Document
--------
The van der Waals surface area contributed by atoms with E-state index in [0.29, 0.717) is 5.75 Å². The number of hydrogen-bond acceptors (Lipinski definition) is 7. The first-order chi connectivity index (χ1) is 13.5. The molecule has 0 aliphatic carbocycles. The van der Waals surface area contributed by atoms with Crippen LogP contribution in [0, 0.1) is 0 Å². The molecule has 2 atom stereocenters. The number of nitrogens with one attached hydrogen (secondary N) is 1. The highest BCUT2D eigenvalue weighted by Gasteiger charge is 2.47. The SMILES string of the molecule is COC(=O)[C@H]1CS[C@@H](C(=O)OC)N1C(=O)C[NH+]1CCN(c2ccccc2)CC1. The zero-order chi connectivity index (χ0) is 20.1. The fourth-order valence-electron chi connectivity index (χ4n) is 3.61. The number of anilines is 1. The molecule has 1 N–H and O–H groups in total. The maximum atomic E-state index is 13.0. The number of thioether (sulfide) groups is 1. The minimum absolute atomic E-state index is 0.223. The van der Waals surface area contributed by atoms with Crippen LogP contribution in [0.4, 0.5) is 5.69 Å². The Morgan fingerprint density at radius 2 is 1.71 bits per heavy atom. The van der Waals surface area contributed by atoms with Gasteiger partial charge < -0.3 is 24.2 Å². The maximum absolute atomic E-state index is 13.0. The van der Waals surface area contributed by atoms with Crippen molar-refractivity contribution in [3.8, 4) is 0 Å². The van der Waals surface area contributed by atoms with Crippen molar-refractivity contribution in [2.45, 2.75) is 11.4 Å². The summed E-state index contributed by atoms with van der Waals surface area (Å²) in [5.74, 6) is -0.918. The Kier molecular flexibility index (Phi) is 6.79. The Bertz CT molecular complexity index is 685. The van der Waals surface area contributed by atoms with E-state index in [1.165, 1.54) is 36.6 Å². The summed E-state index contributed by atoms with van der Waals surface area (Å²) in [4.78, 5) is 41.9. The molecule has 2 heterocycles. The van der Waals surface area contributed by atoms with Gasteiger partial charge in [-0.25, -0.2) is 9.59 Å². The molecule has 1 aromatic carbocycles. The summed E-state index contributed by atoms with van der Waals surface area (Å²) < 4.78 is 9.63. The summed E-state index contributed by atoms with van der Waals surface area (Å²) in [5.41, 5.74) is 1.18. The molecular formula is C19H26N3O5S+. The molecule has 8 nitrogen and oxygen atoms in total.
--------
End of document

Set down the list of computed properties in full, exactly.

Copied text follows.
The van der Waals surface area contributed by atoms with E-state index in [0.29, 0.717) is 5.75 Å². The number of hydrogen-bond acceptors (Lipinski definition) is 7. The first-order chi connectivity index (χ1) is 13.5. The molecule has 0 aliphatic carbocycles. The van der Waals surface area contributed by atoms with Crippen LogP contribution in [0, 0.1) is 0 Å². The molecule has 2 atom stereocenters. The number of nitrogens with one attached hydrogen (secondary N) is 1. The highest BCUT2D eigenvalue weighted by Gasteiger charge is 2.47. The SMILES string of the molecule is COC(=O)[C@H]1CS[C@@H](C(=O)OC)N1C(=O)C[NH+]1CCN(c2ccccc2)CC1. The zero-order chi connectivity index (χ0) is 20.1. The fourth-order valence-electron chi connectivity index (χ4n) is 3.61. The number of anilines is 1. The molecule has 1 N–H and O–H groups in total. The maximum atomic E-state index is 13.0. The number of thioether (sulfide) groups is 1. The minimum absolute atomic E-state index is 0.223. The van der Waals surface area contributed by atoms with Crippen LogP contribution in [0.4, 0.5) is 5.69 Å². The Morgan fingerprint density at radius 2 is 1.71 bits per heavy atom. The van der Waals surface area contributed by atoms with Gasteiger partial charge < -0.3 is 24.2 Å². The maximum absolute atomic E-state index is 13.0. The van der Waals surface area contributed by atoms with Crippen molar-refractivity contribution in [3.8, 4) is 0 Å². The van der Waals surface area contributed by atoms with Crippen molar-refractivity contribution in [2.45, 2.75) is 11.4 Å². The summed E-state index contributed by atoms with van der Waals surface area (Å²) in [5.74, 6) is -0.918. The Kier molecular flexibility index (Phi) is 6.79. The Bertz CT molecular complexity index is 685. The van der Waals surface area contributed by atoms with E-state index in [1.165, 1.54) is 36.6 Å². The summed E-state index contributed by atoms with van der Waals surface area (Å²) in [4.78, 5) is 41.9. The molecule has 2 heterocycles. The van der Waals surface area contributed by atoms with Gasteiger partial charge in [-0.25, -0.2) is 9.59 Å². The molecule has 1 aromatic carbocycles. The summed E-state index contributed by atoms with van der Waals surface area (Å²) < 4.78 is 9.63. The summed E-state index contributed by atoms with van der Waals surface area (Å²) in [5.41, 5.74) is 1.18. The molecular formula is C19H26N3O5S+. The molecule has 8 nitrogen and oxygen atoms in total.